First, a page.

New Orleans, Louisiana
June 26, 2016
June 26, 2016
August 28, 2016
Pre-College Engineering Education Division
Increasingly, informal learning environments such as those found in museums and out-of-school programs have been working to provide opportunities for young people to develop early interest and understanding in engineering and design. In particular, the Maker movement, and Maker activities, are quickly being recognized as a potentially transformative pathway to developing interest in engineering. However, like other traditional STEM activities that have been shown to be disenfranchising for members of underrepresented groups like women and people of color, Maker activities can struggle at times to reach diverse audiences. Some potential reasons for this lack of broad participation may include a general lack of awareness about the Maker Movement. In addition, there may be a sense of misalignment between personal interests and some perceptions about Making, which can sometimes be seen as an expensive hobby for men and boys that is heavily focused on tinkering with digital and electronic components.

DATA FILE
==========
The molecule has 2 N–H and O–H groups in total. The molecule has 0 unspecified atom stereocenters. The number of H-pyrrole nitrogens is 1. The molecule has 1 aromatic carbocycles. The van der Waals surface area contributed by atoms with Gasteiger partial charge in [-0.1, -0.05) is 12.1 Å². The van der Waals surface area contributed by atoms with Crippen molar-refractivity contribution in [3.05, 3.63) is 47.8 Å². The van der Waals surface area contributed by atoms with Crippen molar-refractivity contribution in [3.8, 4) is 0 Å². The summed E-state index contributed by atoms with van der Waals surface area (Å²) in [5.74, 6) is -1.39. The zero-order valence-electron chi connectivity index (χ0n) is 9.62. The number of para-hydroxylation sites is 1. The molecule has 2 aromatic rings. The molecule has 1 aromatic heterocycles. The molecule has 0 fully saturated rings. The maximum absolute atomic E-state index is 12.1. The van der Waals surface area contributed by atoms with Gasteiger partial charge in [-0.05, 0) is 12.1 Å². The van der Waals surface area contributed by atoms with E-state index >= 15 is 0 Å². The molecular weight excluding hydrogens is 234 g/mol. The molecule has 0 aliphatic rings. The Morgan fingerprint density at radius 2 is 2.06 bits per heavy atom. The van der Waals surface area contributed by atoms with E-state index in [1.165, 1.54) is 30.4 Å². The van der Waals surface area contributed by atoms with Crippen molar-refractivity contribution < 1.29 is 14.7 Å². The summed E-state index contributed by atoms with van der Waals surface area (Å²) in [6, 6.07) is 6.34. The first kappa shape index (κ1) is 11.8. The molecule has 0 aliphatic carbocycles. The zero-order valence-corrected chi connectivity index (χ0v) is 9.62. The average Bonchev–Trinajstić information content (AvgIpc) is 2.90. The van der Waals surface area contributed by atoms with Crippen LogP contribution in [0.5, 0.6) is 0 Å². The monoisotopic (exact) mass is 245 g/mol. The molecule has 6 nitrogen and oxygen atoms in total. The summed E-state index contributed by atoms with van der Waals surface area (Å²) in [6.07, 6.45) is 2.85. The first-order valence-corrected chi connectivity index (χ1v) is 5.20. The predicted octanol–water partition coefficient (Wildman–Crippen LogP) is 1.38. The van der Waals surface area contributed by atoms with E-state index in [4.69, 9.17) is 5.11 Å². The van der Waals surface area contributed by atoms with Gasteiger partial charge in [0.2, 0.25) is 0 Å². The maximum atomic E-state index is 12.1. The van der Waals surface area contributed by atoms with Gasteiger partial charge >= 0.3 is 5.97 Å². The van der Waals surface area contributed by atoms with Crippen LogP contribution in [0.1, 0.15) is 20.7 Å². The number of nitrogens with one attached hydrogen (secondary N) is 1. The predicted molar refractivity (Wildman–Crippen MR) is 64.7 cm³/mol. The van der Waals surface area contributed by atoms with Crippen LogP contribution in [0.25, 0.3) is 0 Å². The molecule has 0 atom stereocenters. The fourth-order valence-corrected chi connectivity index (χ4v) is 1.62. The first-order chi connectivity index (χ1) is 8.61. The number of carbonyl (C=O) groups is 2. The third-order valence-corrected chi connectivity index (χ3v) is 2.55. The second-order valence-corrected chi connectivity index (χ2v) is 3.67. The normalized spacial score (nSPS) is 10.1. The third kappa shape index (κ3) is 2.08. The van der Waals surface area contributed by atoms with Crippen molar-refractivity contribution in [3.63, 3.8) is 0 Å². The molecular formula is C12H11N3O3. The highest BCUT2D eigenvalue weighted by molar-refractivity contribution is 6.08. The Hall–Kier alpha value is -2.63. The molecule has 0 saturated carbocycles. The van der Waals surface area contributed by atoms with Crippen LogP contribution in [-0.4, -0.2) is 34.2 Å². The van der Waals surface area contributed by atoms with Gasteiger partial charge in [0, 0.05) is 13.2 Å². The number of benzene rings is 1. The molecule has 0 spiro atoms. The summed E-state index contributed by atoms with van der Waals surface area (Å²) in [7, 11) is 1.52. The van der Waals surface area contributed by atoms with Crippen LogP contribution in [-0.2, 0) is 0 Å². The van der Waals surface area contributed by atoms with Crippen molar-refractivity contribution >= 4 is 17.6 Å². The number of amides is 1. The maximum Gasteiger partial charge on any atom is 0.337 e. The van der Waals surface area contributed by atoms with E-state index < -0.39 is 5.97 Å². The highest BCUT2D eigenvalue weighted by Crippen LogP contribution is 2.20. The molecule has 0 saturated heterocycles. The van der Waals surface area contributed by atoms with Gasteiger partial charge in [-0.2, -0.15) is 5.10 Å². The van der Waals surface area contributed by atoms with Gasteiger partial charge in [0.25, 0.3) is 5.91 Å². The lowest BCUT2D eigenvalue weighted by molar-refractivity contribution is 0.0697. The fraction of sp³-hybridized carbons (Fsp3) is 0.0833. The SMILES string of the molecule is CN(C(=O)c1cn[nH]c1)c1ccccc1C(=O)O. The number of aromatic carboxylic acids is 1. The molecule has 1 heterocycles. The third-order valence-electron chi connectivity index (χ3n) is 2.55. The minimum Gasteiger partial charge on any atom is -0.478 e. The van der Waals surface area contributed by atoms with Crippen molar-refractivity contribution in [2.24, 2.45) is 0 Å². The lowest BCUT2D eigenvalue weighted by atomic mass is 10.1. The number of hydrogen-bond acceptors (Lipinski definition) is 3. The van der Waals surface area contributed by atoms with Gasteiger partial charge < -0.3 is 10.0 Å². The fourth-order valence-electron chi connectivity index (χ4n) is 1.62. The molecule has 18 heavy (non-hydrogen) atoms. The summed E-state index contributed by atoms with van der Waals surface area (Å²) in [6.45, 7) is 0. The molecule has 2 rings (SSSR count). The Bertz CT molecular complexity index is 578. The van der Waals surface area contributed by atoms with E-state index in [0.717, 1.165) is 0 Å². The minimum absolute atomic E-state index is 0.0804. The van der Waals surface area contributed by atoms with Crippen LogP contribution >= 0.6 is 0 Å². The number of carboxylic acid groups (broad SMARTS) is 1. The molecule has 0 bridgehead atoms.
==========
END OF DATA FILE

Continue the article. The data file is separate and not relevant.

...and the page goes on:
This narrow view of Making – which can leave out a wide swath of other types of non-electronic, non-computational Maker activities – can then lead to the development of a Maker and Making stereotype that does not resonate personally or culturally with traditionally underserved audiences. For example, members of these communities may not feel connected or interested in the types of projects they perceive as “Making” projects, and they may not see themselves reflected in the current definition of the “Maker” identity. Indeed, a broader definition of Making – one that seeks to include all activities where people creatively design and build solutions to problems that are important and meaningful to them – might be more inviting to a wider range of people.
In an effort to begin cultivating a more inclusive definition of Making, the Making Connections project conducted a series of focus groups and interviews with members of communities of color in a large Midwestern city. In this study, we explore current perceptions of Making within these communities, including the types of artifacts produced by participants when making artifacts and the processes associated with these activities. We also compare participants' definitions of making with those most commonly represented on MAKE Magazine.
Svarovsky, G. N., & Bequette, M. B., & Causey, L. (2016, June), Making Connections: Exploring Culturally Embedded Making Practices and Perceptions (Work in Progress) Paper presented at 2016 ASEE Annual Conference & Exposition, New Orleans, Louisiana. 10.18260/p.25660
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